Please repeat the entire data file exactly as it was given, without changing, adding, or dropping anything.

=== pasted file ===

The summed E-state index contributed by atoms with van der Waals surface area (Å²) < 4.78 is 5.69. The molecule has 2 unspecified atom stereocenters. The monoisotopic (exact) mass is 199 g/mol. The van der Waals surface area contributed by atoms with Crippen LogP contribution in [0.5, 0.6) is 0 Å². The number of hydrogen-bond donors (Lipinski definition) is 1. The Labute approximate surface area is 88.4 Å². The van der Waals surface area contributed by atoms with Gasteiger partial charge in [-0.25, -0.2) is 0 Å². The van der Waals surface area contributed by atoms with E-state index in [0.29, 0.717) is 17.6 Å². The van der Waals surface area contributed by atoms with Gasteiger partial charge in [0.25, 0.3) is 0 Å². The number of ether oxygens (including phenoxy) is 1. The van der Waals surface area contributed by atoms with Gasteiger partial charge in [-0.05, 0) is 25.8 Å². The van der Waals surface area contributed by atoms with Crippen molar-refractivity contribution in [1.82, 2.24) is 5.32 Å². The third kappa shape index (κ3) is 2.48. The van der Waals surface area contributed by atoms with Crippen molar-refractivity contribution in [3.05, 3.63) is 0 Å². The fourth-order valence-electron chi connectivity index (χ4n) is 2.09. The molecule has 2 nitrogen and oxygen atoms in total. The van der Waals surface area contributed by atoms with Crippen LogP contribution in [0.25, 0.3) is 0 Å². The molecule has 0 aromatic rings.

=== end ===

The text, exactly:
The summed E-state index contributed by atoms with van der Waals surface area (Å²) < 4.78 is 5.69. The molecule has 2 unspecified atom stereocenters. The monoisotopic (exact) mass is 199 g/mol. The van der Waals surface area contributed by atoms with Crippen LogP contribution in [0.5, 0.6) is 0 Å². The number of hydrogen-bond donors (Lipinski definition) is 1. The Labute approximate surface area is 88.4 Å². The van der Waals surface area contributed by atoms with Gasteiger partial charge in [-0.25, -0.2) is 0 Å². The van der Waals surface area contributed by atoms with E-state index in [0.29, 0.717) is 17.6 Å². The van der Waals surface area contributed by atoms with Gasteiger partial charge in [0.25, 0.3) is 0 Å². The number of ether oxygens (including phenoxy) is 1. The van der Waals surface area contributed by atoms with Gasteiger partial charge in [-0.05, 0) is 25.8 Å². The van der Waals surface area contributed by atoms with Crippen molar-refractivity contribution in [1.82, 2.24) is 5.32 Å². The third kappa shape index (κ3) is 2.48. The van der Waals surface area contributed by atoms with Crippen molar-refractivity contribution in [3.05, 3.63) is 0 Å². The fourth-order valence-electron chi connectivity index (χ4n) is 2.09. The molecule has 2 nitrogen and oxygen atoms in total. The van der Waals surface area contributed by atoms with Crippen LogP contribution in [0.25, 0.3) is 0 Å². The molecule has 0 aromatic rings.